People with expert power have the ability to influence others based on their knowledge. While some people acquire this through seniority, others take the initiative to develop specialized areas of expertise.
“Find a niche and build your reputation around it,” said Dorie Clark, adjunct professor at Duke University’s Fuqua School of Business and author of Stand Out: How to Find Your Breakthrough Idea and Build a Following (Portfolio, 2015). Conard, for example, built her reputation and expertise around technical recruiting.
Fairman supplemented her work experience with formal education and training. She pursued a master’s degree in business administration with a focus on HR and obtained HR certification. These competency-based certifications are a credible way to demonstrate mastery of knowledge and skills that are critical to effectiveness as a HR professional, and allow practitioners to demonstrate their commitment to the profession.
Educate yourself about the business as well. When you understand leadership values and priorities, you are in a better position to help create HR processes that are strategically aligned with the company’s objectives and goals.
“If leaders view HR as a support function that is not essential to the core business, they won’t want to fund it or support it,” Clark said. “When speaking about your work, cite hard statistics and the business results that it produced.”
Yukl believes that people who have expert power have the ability to build and maintain an aura of credibility. They can advance their agenda by being a role model for others, delivering on key responsibilities, interacting with stakeholders, making tough decisions, and continually developing skills, knowledge and expertise.
“Position doesn’t define power,” said Mindy Grossman, president and CEO of Weight Watchers. “Impact defines power. What impact are you having on people? What impact are you having on the business? Power comes from the relationships you build and the value that you add.”
Like Conard’s ghost recruiter, many HR professionals work behind the scenes supporting the career development of others. However, you may need to emerge from the shadows if you want to make a greater impact.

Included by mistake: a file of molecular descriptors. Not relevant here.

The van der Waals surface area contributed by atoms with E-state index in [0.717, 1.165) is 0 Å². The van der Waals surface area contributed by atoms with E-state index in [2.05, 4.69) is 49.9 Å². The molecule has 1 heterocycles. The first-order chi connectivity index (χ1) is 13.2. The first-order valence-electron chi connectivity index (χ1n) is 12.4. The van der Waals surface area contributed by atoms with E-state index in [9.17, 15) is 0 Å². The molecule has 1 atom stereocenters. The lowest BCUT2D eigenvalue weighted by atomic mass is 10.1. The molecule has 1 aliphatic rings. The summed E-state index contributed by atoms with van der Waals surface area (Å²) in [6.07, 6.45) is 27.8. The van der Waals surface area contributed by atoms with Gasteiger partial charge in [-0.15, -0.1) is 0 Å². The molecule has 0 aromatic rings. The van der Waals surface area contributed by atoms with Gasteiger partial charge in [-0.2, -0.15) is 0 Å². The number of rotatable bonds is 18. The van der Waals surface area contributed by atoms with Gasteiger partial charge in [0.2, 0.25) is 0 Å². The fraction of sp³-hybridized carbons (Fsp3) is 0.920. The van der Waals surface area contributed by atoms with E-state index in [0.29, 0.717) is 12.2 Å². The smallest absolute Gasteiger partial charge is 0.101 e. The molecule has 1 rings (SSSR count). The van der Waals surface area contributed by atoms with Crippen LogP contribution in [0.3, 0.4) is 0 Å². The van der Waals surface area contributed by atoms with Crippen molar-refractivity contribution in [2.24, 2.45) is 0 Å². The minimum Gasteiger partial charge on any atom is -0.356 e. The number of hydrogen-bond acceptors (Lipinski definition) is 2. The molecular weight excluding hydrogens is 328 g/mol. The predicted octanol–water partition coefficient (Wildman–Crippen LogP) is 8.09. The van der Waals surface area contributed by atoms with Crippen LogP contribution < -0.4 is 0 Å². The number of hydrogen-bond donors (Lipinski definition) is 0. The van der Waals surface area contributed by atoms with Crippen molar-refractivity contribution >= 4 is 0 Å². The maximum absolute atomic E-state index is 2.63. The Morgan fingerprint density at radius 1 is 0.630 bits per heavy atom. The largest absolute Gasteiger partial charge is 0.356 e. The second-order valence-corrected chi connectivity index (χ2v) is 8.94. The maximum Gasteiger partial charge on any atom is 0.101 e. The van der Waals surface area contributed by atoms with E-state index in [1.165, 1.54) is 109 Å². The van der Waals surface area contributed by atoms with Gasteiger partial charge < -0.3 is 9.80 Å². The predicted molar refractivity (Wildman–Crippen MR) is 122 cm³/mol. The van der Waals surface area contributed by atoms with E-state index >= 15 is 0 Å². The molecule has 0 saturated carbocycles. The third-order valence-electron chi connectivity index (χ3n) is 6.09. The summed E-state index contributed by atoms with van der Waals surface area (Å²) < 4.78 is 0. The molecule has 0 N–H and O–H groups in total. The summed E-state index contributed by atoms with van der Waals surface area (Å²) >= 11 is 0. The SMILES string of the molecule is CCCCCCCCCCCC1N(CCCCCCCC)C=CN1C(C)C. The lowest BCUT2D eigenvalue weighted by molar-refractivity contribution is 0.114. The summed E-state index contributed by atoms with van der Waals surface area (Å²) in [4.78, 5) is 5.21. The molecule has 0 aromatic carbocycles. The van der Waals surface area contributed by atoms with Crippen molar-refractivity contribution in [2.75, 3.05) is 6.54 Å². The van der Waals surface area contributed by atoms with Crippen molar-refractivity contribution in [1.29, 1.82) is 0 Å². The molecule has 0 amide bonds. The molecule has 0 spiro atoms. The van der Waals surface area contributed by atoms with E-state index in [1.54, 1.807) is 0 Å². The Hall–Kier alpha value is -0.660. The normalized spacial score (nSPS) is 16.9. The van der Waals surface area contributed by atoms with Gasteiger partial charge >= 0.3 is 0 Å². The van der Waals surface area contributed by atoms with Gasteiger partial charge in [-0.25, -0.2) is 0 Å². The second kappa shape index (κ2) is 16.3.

Research conducted by the Center for Talent Innovation (CTI), a nonprofit research organization in New York, concluded that people who are perceived as being capable of becoming leaders are more likely to be promoted into leadership roles.
You can foster that perception by developing executive presence (EP). In a recent CTI study, 67 percent of executives identified gravitas as a core characteristic of EP. Behaviors associated with gravitas include exuding confidence, acting decisively, projecting vision and demonstrating emotional intelligence.
Sandra Zimmer, president and founder of the Self-Expression Center in Houston, helps emerging leaders develop greater EP and gravitas. She identified commonly used phrases that capture its essence:
Putting your foot down.
Taking a stand.
Standing up for yourself or a cause.
Stepping up to the plate.
“All of these refer to the ability to stand out, stand alone and stand firm. You have to speak up and contribute your insights,” said Zimmer, author of It’s Your Time to Shine: How to Overcome Fear of Public Speaking, Develop Authentic Presence and Speak from Your Heart (Self-Expression Center, 2009).
Be aware of how your body moves, and be comfortable with your body, Zimmer said. Build this awareness by working out, going for walks or playing a sport.
Communication skills are another essential feature of EP. This encompasses public speaking, e-mail correspondence and everyday conversations. How you communicate should be a reflection of your talents, style and expertise, as well as the resources available to you.
Fairman created her HR Remix blog to showcase her writing skills and expand her HR network. As her career blossoms, the blog is becoming a vehicle for her to discuss leadership and organizational development issues with her peers.
No discussion of personal power is complete without acknowledging the importance of a network. Clark believes that the best way to become indispensable in a network is to make yourself a “hub” by building connections with disparate people and groups. She cites an example of a friend who expanded her circle of influence simply by having lunch each week with different people who worked in different departments in her company. This enabled her friend to gain access to information and best practices that other people didn’t have.
“That is powerful,” Clark said. “That is career insurance.”
Arlene S. Hirsch, M.A., LCPC, is a noted career counselor and author with a private practice in Chicago.